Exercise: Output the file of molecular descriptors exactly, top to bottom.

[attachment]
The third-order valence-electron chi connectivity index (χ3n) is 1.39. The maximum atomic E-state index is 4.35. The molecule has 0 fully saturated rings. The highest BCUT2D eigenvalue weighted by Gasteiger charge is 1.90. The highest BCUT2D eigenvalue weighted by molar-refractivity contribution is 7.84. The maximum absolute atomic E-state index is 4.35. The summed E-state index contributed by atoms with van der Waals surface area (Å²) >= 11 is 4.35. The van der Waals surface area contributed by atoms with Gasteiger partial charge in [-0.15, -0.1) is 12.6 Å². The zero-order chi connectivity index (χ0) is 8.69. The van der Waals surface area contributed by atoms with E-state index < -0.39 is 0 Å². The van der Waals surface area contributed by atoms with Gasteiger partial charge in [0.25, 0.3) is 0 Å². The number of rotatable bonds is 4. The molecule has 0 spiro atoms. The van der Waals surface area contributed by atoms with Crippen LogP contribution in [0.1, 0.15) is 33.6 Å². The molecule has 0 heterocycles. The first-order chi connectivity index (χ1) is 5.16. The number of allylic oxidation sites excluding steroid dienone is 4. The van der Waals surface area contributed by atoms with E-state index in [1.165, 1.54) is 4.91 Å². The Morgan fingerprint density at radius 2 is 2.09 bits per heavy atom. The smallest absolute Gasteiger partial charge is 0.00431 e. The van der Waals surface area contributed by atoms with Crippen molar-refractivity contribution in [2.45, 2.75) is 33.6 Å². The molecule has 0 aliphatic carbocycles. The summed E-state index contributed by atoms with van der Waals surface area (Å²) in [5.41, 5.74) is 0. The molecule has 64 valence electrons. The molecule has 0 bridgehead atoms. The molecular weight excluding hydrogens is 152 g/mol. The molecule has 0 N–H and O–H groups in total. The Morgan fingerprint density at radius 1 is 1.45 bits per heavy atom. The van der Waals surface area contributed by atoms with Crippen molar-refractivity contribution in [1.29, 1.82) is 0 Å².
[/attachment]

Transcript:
The third-order valence-electron chi connectivity index (χ3n) is 1.39. The maximum atomic E-state index is 4.35. The molecule has 0 fully saturated rings. The highest BCUT2D eigenvalue weighted by Gasteiger charge is 1.90. The highest BCUT2D eigenvalue weighted by molar-refractivity contribution is 7.84. The maximum absolute atomic E-state index is 4.35. The summed E-state index contributed by atoms with van der Waals surface area (Å²) >= 11 is 4.35. The van der Waals surface area contributed by atoms with Gasteiger partial charge in [-0.15, -0.1) is 12.6 Å². The zero-order chi connectivity index (χ0) is 8.69. The van der Waals surface area contributed by atoms with E-state index < -0.39 is 0 Å². The van der Waals surface area contributed by atoms with Gasteiger partial charge in [0.25, 0.3) is 0 Å². The number of rotatable bonds is 4. The molecule has 0 spiro atoms. The van der Waals surface area contributed by atoms with Crippen LogP contribution in [0.1, 0.15) is 33.6 Å². The molecule has 0 heterocycles. The first-order chi connectivity index (χ1) is 5.16. The number of allylic oxidation sites excluding steroid dienone is 4. The van der Waals surface area contributed by atoms with E-state index in [1.165, 1.54) is 4.91 Å². The Morgan fingerprint density at radius 2 is 2.09 bits per heavy atom. The smallest absolute Gasteiger partial charge is 0.00431 e. The van der Waals surface area contributed by atoms with Crippen molar-refractivity contribution in [2.45, 2.75) is 33.6 Å². The molecule has 0 aliphatic carbocycles. The summed E-state index contributed by atoms with van der Waals surface area (Å²) in [5.41, 5.74) is 0. The molecule has 64 valence electrons. The molecule has 0 bridgehead atoms. The molecular weight excluding hydrogens is 152 g/mol. The molecule has 0 N–H and O–H groups in total. The Morgan fingerprint density at radius 1 is 1.45 bits per heavy atom. The van der Waals surface area contributed by atoms with Crippen molar-refractivity contribution in [1.29, 1.82) is 0 Å².